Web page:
February 02, 2012
Bell layers paint, charcoal and wax in his pieces, using an abstract base and representational forefront.
There are eight portraits in Bell’s series called 'Scent of Divinity' which will be displayed Feb. 4 in a solo exhibit at Alki Arts in Seattle, WA.
In a cozy studio filled with canvases and paint pallets and even a mini refrigerator (for those 12-hour days where Jeremy Bell ’12 becomes lost in his work), Bell converses with his art. As he paints, he reacts to the canvas.
“There are some pieces that I don’t like until the very last day,” said Bell, who has created eight portraits for a series called 'Scent of Divinity' which will be displayed Feb. 4 in a solo exhibit at Alki Arts in Seattle, WA, his hometown.
Being in the studio, painting and creating are all the things he loves best. In fact, he feels like this is what he’s always thought he should be doing.
“Everyone has their own dreams,” said Bell, though sometimes life gets in the way. “Mine has always been to do what I’m doing now.”
Bell said he’s always had an eye for aesthetics. His friends still display pieces he created while in high school, and he excelled as a graphic designer while serving four years in the U.S. Air Force. It wasn’t until he transferred to UT though that he rediscovered his love of painting.
“I shunned the idea of the starving artist,” said Bell, who couldn’t resist any more after he took one of Assistant Professor Chris Valle’s courses. “I took one painting class, and it was like falling in love all over again. It grabbed me in.”
Valle’s courses aim at introducing students to a plethora of contemporary techniques and concepts that range from the experimental to traditional old-master techniques, as well as non-traditional materials and processes.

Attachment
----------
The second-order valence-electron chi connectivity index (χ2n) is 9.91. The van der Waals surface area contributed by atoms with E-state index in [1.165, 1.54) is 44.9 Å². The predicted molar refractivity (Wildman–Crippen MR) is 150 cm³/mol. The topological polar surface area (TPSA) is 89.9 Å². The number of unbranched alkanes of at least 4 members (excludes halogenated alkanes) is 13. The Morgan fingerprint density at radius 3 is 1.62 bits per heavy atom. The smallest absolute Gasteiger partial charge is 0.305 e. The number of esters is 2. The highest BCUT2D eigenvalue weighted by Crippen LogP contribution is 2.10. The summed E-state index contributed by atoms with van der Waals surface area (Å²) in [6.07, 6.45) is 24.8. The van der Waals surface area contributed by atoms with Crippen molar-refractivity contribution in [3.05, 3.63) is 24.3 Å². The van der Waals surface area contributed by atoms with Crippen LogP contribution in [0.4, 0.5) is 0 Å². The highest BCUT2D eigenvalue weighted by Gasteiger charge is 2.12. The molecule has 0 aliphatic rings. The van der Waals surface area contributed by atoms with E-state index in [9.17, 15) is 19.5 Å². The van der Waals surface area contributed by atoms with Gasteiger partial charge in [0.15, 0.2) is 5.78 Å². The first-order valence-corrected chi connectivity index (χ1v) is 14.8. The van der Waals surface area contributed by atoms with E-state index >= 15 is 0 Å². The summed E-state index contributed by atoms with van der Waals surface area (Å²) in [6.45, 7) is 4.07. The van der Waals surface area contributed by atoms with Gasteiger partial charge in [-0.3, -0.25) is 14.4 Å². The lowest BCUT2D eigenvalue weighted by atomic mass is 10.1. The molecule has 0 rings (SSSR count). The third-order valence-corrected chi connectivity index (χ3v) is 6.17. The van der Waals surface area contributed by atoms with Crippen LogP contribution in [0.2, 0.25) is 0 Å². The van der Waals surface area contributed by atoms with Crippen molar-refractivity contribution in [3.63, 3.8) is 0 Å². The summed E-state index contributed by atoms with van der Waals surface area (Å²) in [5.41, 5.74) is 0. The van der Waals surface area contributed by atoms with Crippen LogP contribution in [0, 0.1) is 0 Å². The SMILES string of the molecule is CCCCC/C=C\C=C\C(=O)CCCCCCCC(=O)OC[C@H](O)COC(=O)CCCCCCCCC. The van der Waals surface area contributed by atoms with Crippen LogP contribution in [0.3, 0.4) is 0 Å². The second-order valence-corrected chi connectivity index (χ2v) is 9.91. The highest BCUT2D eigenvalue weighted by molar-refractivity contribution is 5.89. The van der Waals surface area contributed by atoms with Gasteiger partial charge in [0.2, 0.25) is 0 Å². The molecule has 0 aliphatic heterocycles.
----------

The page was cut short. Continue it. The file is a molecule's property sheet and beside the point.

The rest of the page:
“Through this exposure, Jeremy has been able to synthesize various techniques and concepts learned through many courses into his own unique style,” said Valle, who engages students outside the classroom with experiences like art travel courses to New York City and Europe. He also teaches students about being a professional artist, how to document their work, to build an artist statement and how to put together a professional artist package.
“I encourage my students to enter their work into professional venues, to stop being students and start being artists,” said Valle, noting that solo exhibitions are hard to come by and a big deal for any artist.
“It’s really nice to have such a positive reaction to my work,” said Bell. “Especially as a young artist, you don’ know how to value your work. Sometimes it’s subjective.”
Bell layers paint, charcoal and wax in his pieces, using an abstract base and representational forefront. Some have described it as Neo Soul.
“It expresses the extreme complexities of the human experience,” said Bell, noting that while we are all so diverse, we also share the same human experience. “At the end of the day, I would hope people would be more compassionate toward one another.”
Bell’s solo exhibition in Seattle at
is on Feb. 4 from 6 to 9 p.m. He has also been accepted to show at the
Raymond James Gasparilla Festival of the Arts
on March 3-4 in downtown Tampa’s Curtis Hixon Waterfront Park, and he has a piece in the
Florida Holocaust Museum’s
annual benefit's silent auction.
For more on his art, visit his
Jamie Pilarczyk, Web Writer
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